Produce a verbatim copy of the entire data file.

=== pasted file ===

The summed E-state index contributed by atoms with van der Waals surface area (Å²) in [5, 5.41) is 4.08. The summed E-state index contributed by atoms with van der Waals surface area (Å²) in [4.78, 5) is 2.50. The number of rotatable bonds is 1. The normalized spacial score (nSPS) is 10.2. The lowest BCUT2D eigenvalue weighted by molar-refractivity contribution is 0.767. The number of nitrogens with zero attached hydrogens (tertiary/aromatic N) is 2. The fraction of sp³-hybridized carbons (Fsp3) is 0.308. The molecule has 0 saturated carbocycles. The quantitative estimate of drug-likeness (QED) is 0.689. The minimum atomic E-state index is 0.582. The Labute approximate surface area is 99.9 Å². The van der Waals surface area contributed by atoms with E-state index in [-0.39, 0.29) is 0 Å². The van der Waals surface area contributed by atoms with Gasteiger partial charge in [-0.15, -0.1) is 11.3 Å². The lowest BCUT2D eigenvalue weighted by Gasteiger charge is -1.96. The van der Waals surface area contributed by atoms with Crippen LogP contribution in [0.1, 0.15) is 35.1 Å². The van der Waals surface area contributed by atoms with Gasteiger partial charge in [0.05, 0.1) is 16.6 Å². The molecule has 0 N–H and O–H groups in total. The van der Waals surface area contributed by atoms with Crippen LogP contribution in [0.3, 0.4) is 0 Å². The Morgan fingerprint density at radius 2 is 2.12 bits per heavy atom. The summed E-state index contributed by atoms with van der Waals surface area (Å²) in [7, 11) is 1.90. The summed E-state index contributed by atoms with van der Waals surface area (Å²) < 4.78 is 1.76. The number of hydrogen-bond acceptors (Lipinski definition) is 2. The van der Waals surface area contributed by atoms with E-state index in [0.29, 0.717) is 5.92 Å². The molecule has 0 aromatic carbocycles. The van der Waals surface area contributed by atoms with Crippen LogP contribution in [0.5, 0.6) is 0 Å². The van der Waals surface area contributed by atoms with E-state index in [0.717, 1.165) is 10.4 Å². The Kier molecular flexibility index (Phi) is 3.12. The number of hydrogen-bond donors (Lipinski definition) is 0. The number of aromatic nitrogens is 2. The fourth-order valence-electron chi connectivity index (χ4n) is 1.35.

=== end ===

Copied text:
The summed E-state index contributed by atoms with van der Waals surface area (Å²) in [5, 5.41) is 4.08. The summed E-state index contributed by atoms with van der Waals surface area (Å²) in [4.78, 5) is 2.50. The number of rotatable bonds is 1. The normalized spacial score (nSPS) is 10.2. The lowest BCUT2D eigenvalue weighted by molar-refractivity contribution is 0.767. The number of nitrogens with zero attached hydrogens (tertiary/aromatic N) is 2. The fraction of sp³-hybridized carbons (Fsp3) is 0.308. The molecule has 0 saturated carbocycles. The quantitative estimate of drug-likeness (QED) is 0.689. The minimum atomic E-state index is 0.582. The Labute approximate surface area is 99.9 Å². The van der Waals surface area contributed by atoms with E-state index in [-0.39, 0.29) is 0 Å². The van der Waals surface area contributed by atoms with Gasteiger partial charge in [-0.15, -0.1) is 11.3 Å². The lowest BCUT2D eigenvalue weighted by Gasteiger charge is -1.96. The van der Waals surface area contributed by atoms with Crippen LogP contribution in [0.1, 0.15) is 35.1 Å². The van der Waals surface area contributed by atoms with Gasteiger partial charge in [0.05, 0.1) is 16.6 Å². The molecule has 0 N–H and O–H groups in total. The van der Waals surface area contributed by atoms with Crippen LogP contribution in [0.3, 0.4) is 0 Å². The Morgan fingerprint density at radius 2 is 2.12 bits per heavy atom. The summed E-state index contributed by atoms with van der Waals surface area (Å²) in [7, 11) is 1.90. The summed E-state index contributed by atoms with van der Waals surface area (Å²) < 4.78 is 1.76. The number of hydrogen-bond acceptors (Lipinski definition) is 2. The van der Waals surface area contributed by atoms with E-state index in [0.29, 0.717) is 5.92 Å². The molecule has 0 aromatic carbocycles. The van der Waals surface area contributed by atoms with Crippen LogP contribution in [0.5, 0.6) is 0 Å². The van der Waals surface area contributed by atoms with E-state index in [0.717, 1.165) is 10.4 Å². The Kier molecular flexibility index (Phi) is 3.12. The number of hydrogen-bond donors (Lipinski definition) is 0. The number of aromatic nitrogens is 2. The fourth-order valence-electron chi connectivity index (χ4n) is 1.35.